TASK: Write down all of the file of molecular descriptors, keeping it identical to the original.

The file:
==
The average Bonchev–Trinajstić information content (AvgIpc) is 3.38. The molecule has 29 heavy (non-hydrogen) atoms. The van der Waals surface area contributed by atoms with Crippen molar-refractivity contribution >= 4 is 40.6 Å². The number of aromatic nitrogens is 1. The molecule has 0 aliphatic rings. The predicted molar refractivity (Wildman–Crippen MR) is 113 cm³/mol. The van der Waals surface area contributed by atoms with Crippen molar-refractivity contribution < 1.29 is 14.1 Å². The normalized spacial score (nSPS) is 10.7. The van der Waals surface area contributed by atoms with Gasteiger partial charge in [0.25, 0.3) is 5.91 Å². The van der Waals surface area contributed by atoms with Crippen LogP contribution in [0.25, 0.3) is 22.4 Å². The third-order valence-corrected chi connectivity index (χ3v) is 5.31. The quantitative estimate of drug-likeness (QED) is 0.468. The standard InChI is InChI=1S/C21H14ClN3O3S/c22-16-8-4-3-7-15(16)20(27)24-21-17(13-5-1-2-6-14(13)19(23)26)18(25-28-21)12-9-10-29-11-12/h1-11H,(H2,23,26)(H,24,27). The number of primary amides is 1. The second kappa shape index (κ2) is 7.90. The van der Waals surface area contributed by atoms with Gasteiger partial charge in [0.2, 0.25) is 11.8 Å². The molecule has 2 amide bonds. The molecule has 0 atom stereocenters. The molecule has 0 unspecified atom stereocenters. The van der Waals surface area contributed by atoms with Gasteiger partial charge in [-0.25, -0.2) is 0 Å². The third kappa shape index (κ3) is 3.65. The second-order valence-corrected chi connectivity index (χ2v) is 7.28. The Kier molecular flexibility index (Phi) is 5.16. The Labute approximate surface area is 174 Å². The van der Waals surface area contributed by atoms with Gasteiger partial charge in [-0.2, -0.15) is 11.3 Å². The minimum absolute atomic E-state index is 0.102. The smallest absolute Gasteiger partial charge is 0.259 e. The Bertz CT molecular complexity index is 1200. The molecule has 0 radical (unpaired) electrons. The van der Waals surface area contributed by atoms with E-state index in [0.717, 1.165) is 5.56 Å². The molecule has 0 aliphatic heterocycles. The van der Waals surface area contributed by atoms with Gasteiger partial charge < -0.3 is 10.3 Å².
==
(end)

The average Bonchev–Trinajstić information content (AvgIpc) is 3.38. The molecule has 29 heavy (non-hydrogen) atoms. The van der Waals surface area contributed by atoms with Crippen molar-refractivity contribution >= 4 is 40.6 Å². The number of aromatic nitrogens is 1. The molecule has 0 aliphatic rings. The predicted molar refractivity (Wildman–Crippen MR) is 113 cm³/mol. The van der Waals surface area contributed by atoms with Crippen molar-refractivity contribution < 1.29 is 14.1 Å². The normalized spacial score (nSPS) is 10.7. The van der Waals surface area contributed by atoms with Gasteiger partial charge in [0.25, 0.3) is 5.91 Å². The van der Waals surface area contributed by atoms with Crippen LogP contribution in [0.25, 0.3) is 22.4 Å². The third-order valence-corrected chi connectivity index (χ3v) is 5.31. The quantitative estimate of drug-likeness (QED) is 0.468. The standard InChI is InChI=1S/C21H14ClN3O3S/c22-16-8-4-3-7-15(16)20(27)24-21-17(13-5-1-2-6-14(13)19(23)26)18(25-28-21)12-9-10-29-11-12/h1-11H,(H2,23,26)(H,24,27). The number of primary amides is 1. The second kappa shape index (κ2) is 7.90. The van der Waals surface area contributed by atoms with Gasteiger partial charge in [0.2, 0.25) is 11.8 Å². The molecule has 2 amide bonds. The molecule has 0 atom stereocenters. The molecule has 0 unspecified atom stereocenters. The van der Waals surface area contributed by atoms with Gasteiger partial charge in [-0.25, -0.2) is 0 Å². The third kappa shape index (κ3) is 3.65. The second-order valence-corrected chi connectivity index (χ2v) is 7.28. The Kier molecular flexibility index (Phi) is 5.16. The Labute approximate surface area is 174 Å². The van der Waals surface area contributed by atoms with Gasteiger partial charge in [-0.2, -0.15) is 11.3 Å². The minimum absolute atomic E-state index is 0.102. The smallest absolute Gasteiger partial charge is 0.259 e. The Bertz CT molecular complexity index is 1200. The molecule has 0 radical (unpaired) electrons. The van der Waals surface area contributed by atoms with E-state index in [0.717, 1.165) is 5.56 Å². The molecule has 0 aliphatic heterocycles. The van der Waals surface area contributed by atoms with Gasteiger partial charge < -0.3 is 10.3 Å².